My first two throws were disgustingly bad, both in the mid 80's. As I walked back after retrieving my javelin, my coach (who still didn't know how to throw the javelin), pointed out that some freshmen were throwing farther than me. This only added to the anger that I already had with my performance. On my next throw, completely disregarding my form, I took lilted steps toward the line and uncorked a 130-foot throw. This easily won the meet by 25 feet and shattered my personal best of 90 feet.
Look Ma! I'm On Varsity!
After consistently hovering around the 115-130 mark at the next meet, my coach put me on varsity. While not exactly a major accomplishment, I knew I was doing something right.
The main track coach congratulated me, and informed me that we were getting a part time javelin coach to fill the massive void that was the black hole of javelin advice. This guy was a bit different, and in a good way. He was a fresh graduate of Ottawa University, where he played basketball and threw the javelin on scholarship, before injuring his shoulder.
Actual Javelin Training
Compared to our rigid football/discus coach, this guy was laid back, knowledgeable, and dare I say, cool. He knew the javelin from tip to tip, and coached us in a much better fashion than we had previously experienced.
All of practice would be devoted to javelin form practice. While I would miss the weight lifting, I wouldn't miss the mindless methods we had to use in the weight room.
After witnessing my form for the first time, he informed that my form was terrible. While deep down I knew this, nobody had ever acknowledged it because no one knew the difference between excellent and terrible form.
After a couple major and minor (mostly major) modifications to my throwing style, I was consistently banging out 130-plus-foot throws.
First Varsity Meet
My first varsity meet was a defeating yet great learning experience. I was in the first flight, from which I deduced the group of guys in my flight were not the top varsity athletes, and I managed to out-throw them with a solid 130-foot throw.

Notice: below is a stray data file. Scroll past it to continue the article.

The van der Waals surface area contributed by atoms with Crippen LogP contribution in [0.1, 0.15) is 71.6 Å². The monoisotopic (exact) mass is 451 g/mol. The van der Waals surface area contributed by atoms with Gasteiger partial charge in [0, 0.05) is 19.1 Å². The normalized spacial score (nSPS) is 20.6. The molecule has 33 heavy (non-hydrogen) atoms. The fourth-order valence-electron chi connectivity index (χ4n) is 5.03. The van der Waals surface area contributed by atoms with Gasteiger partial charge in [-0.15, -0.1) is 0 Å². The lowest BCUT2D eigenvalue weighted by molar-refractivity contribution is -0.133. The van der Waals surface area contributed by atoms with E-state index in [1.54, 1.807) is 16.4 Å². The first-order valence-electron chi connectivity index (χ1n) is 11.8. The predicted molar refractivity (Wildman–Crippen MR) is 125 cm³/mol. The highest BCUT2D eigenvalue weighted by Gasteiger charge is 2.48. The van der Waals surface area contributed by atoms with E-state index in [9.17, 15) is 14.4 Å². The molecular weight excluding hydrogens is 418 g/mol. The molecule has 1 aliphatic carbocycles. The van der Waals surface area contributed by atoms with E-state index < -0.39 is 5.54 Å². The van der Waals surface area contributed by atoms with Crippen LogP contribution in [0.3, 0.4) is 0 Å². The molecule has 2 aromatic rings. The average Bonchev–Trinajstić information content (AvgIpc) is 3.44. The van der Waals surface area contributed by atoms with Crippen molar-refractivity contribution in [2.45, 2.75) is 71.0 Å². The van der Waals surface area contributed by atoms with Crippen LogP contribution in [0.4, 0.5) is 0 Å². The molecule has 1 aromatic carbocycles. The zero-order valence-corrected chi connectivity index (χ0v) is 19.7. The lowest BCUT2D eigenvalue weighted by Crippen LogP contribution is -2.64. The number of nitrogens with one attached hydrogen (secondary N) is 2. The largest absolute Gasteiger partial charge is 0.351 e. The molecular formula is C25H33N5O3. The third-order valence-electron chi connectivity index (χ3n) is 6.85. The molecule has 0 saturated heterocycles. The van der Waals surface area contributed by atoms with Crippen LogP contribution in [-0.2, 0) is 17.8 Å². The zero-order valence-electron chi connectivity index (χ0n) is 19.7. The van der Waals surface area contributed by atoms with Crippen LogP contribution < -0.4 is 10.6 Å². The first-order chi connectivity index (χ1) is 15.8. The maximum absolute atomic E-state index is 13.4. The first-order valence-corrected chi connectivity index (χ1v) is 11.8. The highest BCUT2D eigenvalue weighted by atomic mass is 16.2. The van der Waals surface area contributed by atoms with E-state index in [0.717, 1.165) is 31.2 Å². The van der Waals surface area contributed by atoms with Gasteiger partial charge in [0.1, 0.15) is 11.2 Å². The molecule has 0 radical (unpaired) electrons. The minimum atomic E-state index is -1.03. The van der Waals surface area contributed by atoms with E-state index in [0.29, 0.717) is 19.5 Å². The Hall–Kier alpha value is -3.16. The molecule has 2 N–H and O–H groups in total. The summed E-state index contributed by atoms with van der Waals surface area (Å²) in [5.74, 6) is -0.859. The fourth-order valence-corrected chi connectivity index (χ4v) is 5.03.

Deciding to take it all in, I stuck around for the big boys to throw the javelin. Each throw resulted in me staring at where there javelin landed, mouth agape. These guys were throwing 50-60 feet farther than me, and making it look easy.
From then on, I made a respectable showing at the meets, never nearing the top, but also not making a fool of myself.
The Fat Man's Race
One of the more memorable meets of the year was in the rural Kansas town (Is there any other kind?) of Baldwin City at Baker University. It was a varsity meet, but the strength of competition, at least in the javelin, was not as strong as some of the meets in the Kansas City area.
I, as well as a few teammates helped get my school first place overall in the javelin competition, earning me a medal. But the day was not over yet.
As I traipsed through the track grounds, watching the high jump, the main relays, as well as the entertaining steeplechase, one of the track coaches from my school called me over. Apparently my part of the competition was not over.
In addition to the relays for normal, fast people, they had a "thrower's relay", in which each school participating would pick four throwers to run a 4x100m relay. This race is commonly referred to as the "fat man's race" because usually the throwers are the largest members of the team.
Being from an affluent area, we weren't all that fat, in fact several throwers on the team are pretty scrawny. We picked a shot putter, a thrower/200m and 400m sprinter, a 4x100m sprinter/thrower, and me, a javelin thrower who wasn't going to break any records, but weren't particularly large or slow.
We ran the race of our lives (notice the dripping sarcasm) and came in second, giving me and a couple others our second medal of the day. I also earned my varsity letter that day, and a good time was had by all.
The Season Comes To An End
For the rest of the season, I hovered around the mid 130's, obviously hitting a plateau, of which several factors I will address in part four of this series. I actually was finished before the rest of the team because of requirement issues.
District and regional javelin competitions at the end of the season have entrance requirements, of which I did not throw far enough to meet them. I also could not enter the final junior varsity meet because of scheduling conflicts with Advanced Placement exams.
Despite these final setbacks, I deemed the season a success. I had some great experiences, met some goals, and deviated from what I normally do in a sport sense. If any of you are burnt out on your sport, such as basketball, football, or as in my case, baseball, I wholeheartedly recommend doing track for a year, just to do something fresh and different.